Mogra

Mogara Arabian jasmine Jasminum Sambac flower at Reema's Garden.

Back on popular demand! I had written about this flower back in 2018, but there was a lot to be written! So here I am with a brand new post on Jasminum Sambac – Mogra!

Arabian Jasmine is an evergreen shrub, that often reaches 5 ft in height in pots. The flowers are used in making perfumes and as a flavoring in tea. Arabian jasmine is native to India. This woody shrub features green oval shaped leaves. The most attractive aspect of this plant is its small, white, star-shaped flowers, which are fragrant and have a wonderfully sweet scent.

This everblooming Jasmine has bushy growth and does particularly well on windowsills. It is well known in Asia for its use in teas and religious observances. Also known as the “Arabian Tea Jasmine,” it is the National Flower of the Philippines, where it is known as ‘Sampaguita.’

There are numerous cultivars of Jasminum sambac which differ from each other by the shape of leaves and the structure of the corolla. The cultivars recognized include:

‘Maid of Orleans’ – possesses flowers with a single layer of five or more oval shaped petals. It is the variety most commonly referred to as sampaguita and pikake. It is also known as ‘Mograw’, ‘Motiya’, or ‘Bela’.
‘Belle of India’ – possesses flowers with a single or double layer of elongated petals.
‘Grand Duke of Tuscany’ – possesses flowers with a doubled petal count. They resemble small white roses and are less fragrant than the other varieties. It is also known as ‘Rose jasmine’ and ‘Butt Mograw’. In the Philippines, it is known as kampupot.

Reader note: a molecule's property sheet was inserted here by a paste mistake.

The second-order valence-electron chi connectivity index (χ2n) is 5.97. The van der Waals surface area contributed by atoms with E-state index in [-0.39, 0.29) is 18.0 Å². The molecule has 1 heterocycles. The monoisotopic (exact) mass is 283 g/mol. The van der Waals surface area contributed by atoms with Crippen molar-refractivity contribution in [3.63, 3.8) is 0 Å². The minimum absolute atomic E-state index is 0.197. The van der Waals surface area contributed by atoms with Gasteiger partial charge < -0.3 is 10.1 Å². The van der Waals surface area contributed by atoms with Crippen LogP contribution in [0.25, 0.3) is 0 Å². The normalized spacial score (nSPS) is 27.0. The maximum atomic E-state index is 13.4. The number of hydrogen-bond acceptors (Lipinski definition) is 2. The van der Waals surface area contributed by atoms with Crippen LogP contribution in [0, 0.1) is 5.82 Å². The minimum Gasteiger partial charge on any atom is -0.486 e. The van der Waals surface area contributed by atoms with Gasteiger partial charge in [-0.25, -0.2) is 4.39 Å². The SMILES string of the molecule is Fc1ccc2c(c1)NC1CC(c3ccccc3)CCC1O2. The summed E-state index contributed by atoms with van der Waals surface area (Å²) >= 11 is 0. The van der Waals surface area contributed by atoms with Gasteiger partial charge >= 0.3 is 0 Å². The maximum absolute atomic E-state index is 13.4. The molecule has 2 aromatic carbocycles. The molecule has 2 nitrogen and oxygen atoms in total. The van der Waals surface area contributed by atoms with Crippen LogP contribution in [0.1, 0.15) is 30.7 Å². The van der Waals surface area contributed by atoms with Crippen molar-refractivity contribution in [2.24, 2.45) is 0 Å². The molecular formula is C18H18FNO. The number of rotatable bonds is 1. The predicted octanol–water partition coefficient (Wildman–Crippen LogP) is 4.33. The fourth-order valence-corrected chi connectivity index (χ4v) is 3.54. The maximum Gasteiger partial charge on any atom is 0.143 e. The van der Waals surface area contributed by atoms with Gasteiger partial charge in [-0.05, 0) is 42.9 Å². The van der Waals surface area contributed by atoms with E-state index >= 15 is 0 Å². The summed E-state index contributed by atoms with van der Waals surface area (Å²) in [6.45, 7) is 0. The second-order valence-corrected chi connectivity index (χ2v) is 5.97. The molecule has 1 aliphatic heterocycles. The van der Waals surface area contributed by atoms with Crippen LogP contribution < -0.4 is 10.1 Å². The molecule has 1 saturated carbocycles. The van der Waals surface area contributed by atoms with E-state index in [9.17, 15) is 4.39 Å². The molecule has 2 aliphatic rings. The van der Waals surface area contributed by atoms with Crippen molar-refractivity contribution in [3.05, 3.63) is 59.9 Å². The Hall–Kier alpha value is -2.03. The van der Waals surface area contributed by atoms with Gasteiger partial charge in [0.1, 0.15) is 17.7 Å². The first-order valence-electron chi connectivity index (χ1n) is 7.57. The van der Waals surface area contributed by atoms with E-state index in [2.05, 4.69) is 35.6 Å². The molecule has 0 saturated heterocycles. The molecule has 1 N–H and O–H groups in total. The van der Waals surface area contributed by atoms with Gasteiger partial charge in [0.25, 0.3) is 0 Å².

‘Mysore Mallige’ – resembles the ‘Belle of India’ cultivar but has slightly shorter petals with distinct and immense fragrance.
‘Arabian Nights’ – possesses a double layer of petals but is smaller in size than the ‘Grand Duke of Tuscany’ cultivar

Here are a few most frequently asked questions about this plant. Hope this answers all your doubts and queries. If you have any questions other than the following, let me know in the comment section below.

Mogra Phulala, Mogra Phulala Phule vechita baharu kaliyasi aala…
These beautiful words by Sant Dnyaneshwar, Music by Pt. Hridaynath Mangeshkar and melodious voice of Lata didi really paint a beautiful picture of this flowering plant in your mind.

This is a small clip of the mogra that we have in our garden Cover by
#NotesByNeha​ , Neha Gore.

Do let us know what you think about it in the comments section below and don’t forget to like and Subscribe to our channel!
Your gardener friend,
Reema.

Published by Reema

Blogger | Gardner | Entrepreneur

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